If the car is difficult to start, the battery can go flat in 6 to 10 tries. If headlamps are left on unintentionally, it can go flat in a couple of hours. If there's a boot light or courtesy light left on it can go flat overnight.

    So charge your battery overnight on a house charger, preferably a smart charger like the C-Tek MXS 5. It should show 12.7+ volts after you reconnect it in the car.

    To check its condition after charging, turn on your headlights with the engine off and measure the voltage at the battery terminals after 3 minutes with the headlamps still on.

    It should be 12.6 volts. 12.5 volts is acceptable, less is weak.

    If you don't have access to a load tester you can make one with 4x 55 Watt headlamp bulbs - connect them in parallel, and connect them across the battery after disconnecting the battery positive cable.

    Together they draw about 18 Amps.

    After one hour a good fully charged 100A/h battery from 12.7+ volts should still read 12.3 to 12.5 volts, 80% charge. It should recover within a few minutes to 12.5 to 12.6 volts. Don't leave the battery for more than an hour with 4 bulbs, it could go dead flat if it's weak. And don't let it go below 12.0 volts, and recharge it immediately after this load test.

    I tested my Merc's battery on the bench with only one 55 Watt bulb (4.5 Amps) and it took about 20 hours to go flat as expected, drawing 90Amp/hours, from 100Amp/hours to 10%, still dimly glowing, and measured 12.1 volts if I remember.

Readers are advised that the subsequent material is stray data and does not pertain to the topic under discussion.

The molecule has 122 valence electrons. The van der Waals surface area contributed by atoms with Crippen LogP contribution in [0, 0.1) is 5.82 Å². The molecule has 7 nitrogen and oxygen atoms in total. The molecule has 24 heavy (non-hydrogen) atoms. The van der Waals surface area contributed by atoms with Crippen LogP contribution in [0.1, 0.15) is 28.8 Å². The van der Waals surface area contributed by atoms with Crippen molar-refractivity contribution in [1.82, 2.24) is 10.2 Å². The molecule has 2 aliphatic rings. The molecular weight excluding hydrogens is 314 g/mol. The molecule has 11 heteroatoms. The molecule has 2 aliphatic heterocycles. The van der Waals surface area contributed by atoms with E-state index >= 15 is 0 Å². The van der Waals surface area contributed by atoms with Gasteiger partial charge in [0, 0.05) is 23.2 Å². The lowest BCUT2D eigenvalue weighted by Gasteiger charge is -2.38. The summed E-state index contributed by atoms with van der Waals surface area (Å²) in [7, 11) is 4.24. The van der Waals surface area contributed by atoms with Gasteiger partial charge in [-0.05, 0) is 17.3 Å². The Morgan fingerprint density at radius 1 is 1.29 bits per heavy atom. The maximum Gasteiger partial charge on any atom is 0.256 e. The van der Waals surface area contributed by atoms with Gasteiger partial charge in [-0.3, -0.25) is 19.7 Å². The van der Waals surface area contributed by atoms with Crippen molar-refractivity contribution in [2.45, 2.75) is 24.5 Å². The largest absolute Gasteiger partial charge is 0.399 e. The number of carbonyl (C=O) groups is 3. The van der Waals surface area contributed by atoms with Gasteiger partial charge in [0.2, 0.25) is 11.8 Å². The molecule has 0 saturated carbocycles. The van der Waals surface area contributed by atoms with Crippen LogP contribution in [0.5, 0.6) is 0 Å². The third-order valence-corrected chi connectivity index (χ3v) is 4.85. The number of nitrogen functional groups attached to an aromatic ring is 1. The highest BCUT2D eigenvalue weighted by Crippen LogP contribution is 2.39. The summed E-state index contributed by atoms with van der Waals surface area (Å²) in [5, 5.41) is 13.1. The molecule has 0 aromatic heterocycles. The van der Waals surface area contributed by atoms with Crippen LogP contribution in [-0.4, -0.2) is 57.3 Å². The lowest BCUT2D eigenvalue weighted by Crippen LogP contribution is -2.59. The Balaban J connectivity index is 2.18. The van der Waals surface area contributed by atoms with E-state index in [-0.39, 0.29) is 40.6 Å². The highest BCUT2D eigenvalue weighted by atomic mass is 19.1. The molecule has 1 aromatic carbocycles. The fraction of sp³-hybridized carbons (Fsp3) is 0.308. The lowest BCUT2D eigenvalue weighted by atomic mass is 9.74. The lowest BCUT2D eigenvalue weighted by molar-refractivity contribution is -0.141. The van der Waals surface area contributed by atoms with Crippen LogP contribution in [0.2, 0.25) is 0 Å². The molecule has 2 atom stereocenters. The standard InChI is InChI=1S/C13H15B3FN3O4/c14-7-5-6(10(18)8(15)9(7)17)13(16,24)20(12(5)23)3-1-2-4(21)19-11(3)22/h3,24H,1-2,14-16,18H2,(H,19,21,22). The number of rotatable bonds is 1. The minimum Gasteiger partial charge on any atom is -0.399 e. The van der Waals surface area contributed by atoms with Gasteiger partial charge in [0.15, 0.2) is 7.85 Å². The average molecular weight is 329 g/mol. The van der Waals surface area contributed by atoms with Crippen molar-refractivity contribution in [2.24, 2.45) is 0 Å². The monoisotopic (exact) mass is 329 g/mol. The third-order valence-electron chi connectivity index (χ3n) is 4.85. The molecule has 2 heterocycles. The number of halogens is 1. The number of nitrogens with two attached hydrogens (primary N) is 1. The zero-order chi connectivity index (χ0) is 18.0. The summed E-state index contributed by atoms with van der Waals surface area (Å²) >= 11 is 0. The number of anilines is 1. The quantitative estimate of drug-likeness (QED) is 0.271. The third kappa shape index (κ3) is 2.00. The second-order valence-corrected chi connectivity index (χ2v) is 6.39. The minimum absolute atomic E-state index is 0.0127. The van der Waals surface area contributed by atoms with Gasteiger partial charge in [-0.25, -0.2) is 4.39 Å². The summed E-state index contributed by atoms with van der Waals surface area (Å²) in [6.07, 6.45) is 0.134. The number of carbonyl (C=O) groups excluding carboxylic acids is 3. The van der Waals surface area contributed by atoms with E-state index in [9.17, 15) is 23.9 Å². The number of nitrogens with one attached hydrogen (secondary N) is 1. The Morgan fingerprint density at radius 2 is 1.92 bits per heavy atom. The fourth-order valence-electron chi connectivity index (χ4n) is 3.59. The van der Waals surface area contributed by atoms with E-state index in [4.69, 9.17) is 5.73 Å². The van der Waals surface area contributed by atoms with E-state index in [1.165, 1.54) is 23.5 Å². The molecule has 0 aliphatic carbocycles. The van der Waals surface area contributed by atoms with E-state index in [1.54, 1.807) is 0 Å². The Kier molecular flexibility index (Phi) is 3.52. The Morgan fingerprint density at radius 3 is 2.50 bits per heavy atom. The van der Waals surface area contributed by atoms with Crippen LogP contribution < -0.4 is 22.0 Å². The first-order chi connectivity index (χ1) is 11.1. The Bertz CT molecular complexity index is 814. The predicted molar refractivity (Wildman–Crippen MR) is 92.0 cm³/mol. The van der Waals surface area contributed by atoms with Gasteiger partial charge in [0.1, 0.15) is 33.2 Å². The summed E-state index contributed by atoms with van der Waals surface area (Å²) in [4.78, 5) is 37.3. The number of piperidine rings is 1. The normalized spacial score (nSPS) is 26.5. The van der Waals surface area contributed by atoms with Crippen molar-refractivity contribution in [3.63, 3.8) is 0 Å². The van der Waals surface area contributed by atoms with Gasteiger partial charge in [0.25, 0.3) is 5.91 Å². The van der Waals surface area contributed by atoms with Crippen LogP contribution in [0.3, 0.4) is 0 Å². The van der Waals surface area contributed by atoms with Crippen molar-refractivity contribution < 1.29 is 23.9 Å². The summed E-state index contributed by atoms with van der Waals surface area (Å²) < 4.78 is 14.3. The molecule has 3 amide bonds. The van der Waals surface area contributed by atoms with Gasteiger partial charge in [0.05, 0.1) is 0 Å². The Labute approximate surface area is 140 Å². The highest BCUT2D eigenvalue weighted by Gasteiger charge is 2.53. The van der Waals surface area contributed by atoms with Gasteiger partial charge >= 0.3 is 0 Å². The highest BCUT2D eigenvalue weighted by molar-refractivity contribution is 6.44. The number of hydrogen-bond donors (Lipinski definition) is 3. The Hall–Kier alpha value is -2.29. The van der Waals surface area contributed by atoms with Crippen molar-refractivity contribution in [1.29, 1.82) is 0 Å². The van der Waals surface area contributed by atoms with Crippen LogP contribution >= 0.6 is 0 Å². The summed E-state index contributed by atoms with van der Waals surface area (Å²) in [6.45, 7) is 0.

If you do this don't forget to stop at 20 hours or 12.1 volts, and recharge the battery or it can be damaged.

    Remember the S Type's control modules start to misbehave below 12.2 volts. So at 12.0 volts a battery is technically dead flat even though it can still start the car.

    Thanks again bud.

    .
    Last edited by Jim_S-V6_2004; 24-12-18 at 09:29.

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    Looks like they used the same or a similar "charging solution" through the full range of S type cars then. What were Jaguar's engineers thinking?

    So the solution is to put a conventional Lead/Acid type battery on it? Because I'll go that route if necessary. I'm not always in a position to give the car battery a trickle charge.

    Also kind of confirms my thoughts on why the car cigar lighter was completely incapable of recharging the lithium booster pack I used to start derv engined light tower.

    I have a Ctek 5, I also have a very low current one that I use to keep my bike topped up, that's designed for lead acid batteries but only gives about .4amp output.

    I have a "conventional" load tester, the one with two prongs and a big lump of resistance between the cables. Basically puts a dead short across the battery, very useful in the days when you could check for dead cells as they used to bubble when you used the tester.